Business Becomes Victim of Counterfeit Money

A local business is out $100 after becoming victims of counterfeit money.  It turns out crooks have found another way to create phony currency, and they're getting away with it.

Monday evening Gold Star Finance and Tax Service accepted the phony money, but didn't find out about the loss until this morning when they got a call from the bank.

Charlotte Beaver was fooled and so were the employees of Gold Star Finance.

"I went to the bank to look at it and it's really a pro job," said Beaver in response to viewing the bill.

The business was a target of counterfeit money.  A $100 bill they accepted on Monday from a customer turned out to be a measly $5 bucks.

"We're out $100 because we don't know who did it," she said.

They even checked the bill with a special marker that most businesses use and like usual it appeared to be real.

"They're washing it, they're using corn starch, that makes the pen when it's rubbed across it show yellow, it shows it's a good bill," said Beaver.

Once the bank got a hold of it they detected the fraudulent money by using an LED light.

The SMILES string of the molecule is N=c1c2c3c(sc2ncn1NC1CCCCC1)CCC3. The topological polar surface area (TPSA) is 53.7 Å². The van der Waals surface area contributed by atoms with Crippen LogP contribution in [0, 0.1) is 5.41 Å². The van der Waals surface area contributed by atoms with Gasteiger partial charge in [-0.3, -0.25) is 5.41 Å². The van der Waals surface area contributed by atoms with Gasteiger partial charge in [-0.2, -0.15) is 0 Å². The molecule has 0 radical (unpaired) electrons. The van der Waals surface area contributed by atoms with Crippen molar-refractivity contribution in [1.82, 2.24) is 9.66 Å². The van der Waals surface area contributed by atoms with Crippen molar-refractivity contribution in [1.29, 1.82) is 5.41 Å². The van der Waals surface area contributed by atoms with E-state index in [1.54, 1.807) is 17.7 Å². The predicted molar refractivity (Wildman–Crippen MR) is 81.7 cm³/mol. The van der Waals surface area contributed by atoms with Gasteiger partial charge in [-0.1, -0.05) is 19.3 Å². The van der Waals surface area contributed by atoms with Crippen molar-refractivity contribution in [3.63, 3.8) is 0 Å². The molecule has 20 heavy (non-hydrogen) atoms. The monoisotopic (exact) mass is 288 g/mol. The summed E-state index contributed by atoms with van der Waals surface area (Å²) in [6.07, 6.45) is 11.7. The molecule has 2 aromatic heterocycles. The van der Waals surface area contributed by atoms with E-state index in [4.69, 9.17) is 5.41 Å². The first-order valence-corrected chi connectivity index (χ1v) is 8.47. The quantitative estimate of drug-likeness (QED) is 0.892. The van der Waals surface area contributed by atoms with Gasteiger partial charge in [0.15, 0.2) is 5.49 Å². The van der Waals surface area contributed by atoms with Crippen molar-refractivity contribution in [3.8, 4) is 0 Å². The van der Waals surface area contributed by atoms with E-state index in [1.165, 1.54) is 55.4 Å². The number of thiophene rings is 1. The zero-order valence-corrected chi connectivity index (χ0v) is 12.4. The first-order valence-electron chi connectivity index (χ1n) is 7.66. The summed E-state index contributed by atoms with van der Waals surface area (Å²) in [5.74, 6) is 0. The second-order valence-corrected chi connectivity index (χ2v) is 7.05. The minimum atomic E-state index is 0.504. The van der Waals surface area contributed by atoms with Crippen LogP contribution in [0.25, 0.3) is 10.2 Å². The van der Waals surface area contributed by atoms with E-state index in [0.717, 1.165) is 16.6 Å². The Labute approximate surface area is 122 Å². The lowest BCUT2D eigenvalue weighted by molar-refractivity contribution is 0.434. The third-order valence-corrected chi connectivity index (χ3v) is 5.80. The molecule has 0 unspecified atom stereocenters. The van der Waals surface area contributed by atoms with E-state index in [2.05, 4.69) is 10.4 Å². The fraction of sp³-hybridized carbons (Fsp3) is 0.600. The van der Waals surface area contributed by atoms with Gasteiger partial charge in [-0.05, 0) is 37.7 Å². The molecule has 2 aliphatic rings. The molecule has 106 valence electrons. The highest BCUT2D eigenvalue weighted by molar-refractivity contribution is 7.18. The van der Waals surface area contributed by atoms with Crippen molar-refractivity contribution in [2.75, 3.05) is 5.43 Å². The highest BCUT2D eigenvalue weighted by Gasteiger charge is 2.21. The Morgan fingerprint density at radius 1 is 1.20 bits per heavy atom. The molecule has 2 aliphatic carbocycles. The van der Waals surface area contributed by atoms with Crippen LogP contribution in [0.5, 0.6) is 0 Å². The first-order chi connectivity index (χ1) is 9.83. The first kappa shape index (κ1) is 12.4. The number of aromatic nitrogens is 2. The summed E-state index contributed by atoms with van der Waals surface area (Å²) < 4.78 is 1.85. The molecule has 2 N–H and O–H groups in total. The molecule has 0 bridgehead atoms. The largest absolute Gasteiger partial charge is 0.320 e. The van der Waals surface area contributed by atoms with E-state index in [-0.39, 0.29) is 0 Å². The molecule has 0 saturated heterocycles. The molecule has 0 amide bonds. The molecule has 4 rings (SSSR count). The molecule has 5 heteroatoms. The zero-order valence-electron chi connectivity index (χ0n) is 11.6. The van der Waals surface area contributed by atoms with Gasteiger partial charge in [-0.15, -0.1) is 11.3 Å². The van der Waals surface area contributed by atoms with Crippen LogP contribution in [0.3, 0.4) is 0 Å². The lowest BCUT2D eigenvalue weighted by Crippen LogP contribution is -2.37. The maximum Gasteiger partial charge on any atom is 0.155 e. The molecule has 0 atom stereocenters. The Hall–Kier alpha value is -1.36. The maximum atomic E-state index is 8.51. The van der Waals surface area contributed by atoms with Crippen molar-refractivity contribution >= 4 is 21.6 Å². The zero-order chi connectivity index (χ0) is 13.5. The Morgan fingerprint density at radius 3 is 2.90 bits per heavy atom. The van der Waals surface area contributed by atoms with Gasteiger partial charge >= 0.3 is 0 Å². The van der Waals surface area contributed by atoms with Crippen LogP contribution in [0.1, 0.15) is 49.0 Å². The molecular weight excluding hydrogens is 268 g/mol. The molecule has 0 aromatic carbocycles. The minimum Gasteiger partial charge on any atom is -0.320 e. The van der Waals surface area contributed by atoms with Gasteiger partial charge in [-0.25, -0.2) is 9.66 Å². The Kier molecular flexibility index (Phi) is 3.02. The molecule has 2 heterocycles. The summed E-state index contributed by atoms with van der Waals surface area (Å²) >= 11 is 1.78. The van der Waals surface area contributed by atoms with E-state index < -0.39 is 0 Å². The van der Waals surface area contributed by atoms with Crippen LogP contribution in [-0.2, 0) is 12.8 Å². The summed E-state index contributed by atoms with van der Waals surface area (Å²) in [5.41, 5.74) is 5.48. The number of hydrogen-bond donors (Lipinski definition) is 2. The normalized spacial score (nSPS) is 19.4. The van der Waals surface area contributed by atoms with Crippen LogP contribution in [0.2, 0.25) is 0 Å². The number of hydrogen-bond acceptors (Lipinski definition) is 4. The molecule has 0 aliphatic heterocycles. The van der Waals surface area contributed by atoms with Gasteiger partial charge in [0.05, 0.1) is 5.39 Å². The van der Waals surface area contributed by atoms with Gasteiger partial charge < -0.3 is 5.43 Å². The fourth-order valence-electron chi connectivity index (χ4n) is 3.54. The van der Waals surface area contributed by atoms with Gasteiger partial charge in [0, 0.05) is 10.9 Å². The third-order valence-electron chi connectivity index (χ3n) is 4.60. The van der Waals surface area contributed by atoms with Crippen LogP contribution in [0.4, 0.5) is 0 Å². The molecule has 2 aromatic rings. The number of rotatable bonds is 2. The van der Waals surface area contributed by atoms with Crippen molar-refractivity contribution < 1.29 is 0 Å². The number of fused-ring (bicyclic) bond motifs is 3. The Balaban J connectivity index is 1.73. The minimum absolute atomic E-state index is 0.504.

"The fake bill we had, there was a black line, the bank knew it was a $5, but we didn't."

Crooks are finding other means of creating deceptive currency, using baking soda and even corn starch to change the appearance and their slipping through the cracks because the popular markers aren't working anymore.  Now officials are saying LED lights are the way to go because the features of the bill will light up.

"Our bill had Abraham Lincoln, this is Benjamin Franklin," she said while demonstrating on a $100 bill.

Hours after founding out the money was fake Beaver and her co-workers went out and bought LED lights, and she's encouraging other businesses to do the same.

"They better get them an LED light because it looks like the money is circulating through town."

Sheriff David Duke with the Wichita County Sheriff's Office did mention that if businesses have any suspicions about a bill just don't accept it.

Officials say it's very difficult to find the person who did this, usually the people get away with it until they are caught red-handed.